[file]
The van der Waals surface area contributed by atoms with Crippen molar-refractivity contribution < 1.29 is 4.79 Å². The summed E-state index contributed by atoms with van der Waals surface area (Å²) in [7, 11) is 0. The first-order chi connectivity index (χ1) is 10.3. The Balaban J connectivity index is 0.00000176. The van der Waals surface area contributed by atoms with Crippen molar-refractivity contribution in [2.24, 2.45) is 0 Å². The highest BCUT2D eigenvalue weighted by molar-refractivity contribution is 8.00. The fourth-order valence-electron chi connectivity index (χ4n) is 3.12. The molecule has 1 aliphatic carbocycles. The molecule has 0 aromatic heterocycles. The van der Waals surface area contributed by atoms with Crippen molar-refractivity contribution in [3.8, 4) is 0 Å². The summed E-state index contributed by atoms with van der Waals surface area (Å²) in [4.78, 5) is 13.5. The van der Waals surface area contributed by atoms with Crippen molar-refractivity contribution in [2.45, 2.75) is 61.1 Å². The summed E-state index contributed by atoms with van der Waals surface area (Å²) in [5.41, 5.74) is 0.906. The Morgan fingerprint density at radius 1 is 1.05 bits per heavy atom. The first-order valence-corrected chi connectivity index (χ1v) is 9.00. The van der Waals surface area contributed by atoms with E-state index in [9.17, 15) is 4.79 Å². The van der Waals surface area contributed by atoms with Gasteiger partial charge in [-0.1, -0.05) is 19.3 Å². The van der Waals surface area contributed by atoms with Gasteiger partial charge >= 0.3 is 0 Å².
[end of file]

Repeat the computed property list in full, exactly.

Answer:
The van der Waals surface area contributed by atoms with Crippen molar-refractivity contribution < 1.29 is 4.79 Å². The summed E-state index contributed by atoms with van der Waals surface area (Å²) in [7, 11) is 0. The first-order chi connectivity index (χ1) is 10.3. The Balaban J connectivity index is 0.00000176. The van der Waals surface area contributed by atoms with Crippen molar-refractivity contribution in [2.24, 2.45) is 0 Å². The highest BCUT2D eigenvalue weighted by molar-refractivity contribution is 8.00. The fourth-order valence-electron chi connectivity index (χ4n) is 3.12. The molecule has 1 aliphatic carbocycles. The molecule has 0 aromatic heterocycles. The van der Waals surface area contributed by atoms with Crippen molar-refractivity contribution in [3.8, 4) is 0 Å². The summed E-state index contributed by atoms with van der Waals surface area (Å²) in [4.78, 5) is 13.5. The van der Waals surface area contributed by atoms with Crippen molar-refractivity contribution in [2.45, 2.75) is 61.1 Å². The summed E-state index contributed by atoms with van der Waals surface area (Å²) in [5.41, 5.74) is 0.906. The Morgan fingerprint density at radius 1 is 1.05 bits per heavy atom. The first-order valence-corrected chi connectivity index (χ1v) is 9.00. The van der Waals surface area contributed by atoms with E-state index in [9.17, 15) is 4.79 Å². The van der Waals surface area contributed by atoms with Gasteiger partial charge in [-0.1, -0.05) is 19.3 Å². The van der Waals surface area contributed by atoms with Gasteiger partial charge >= 0.3 is 0 Å².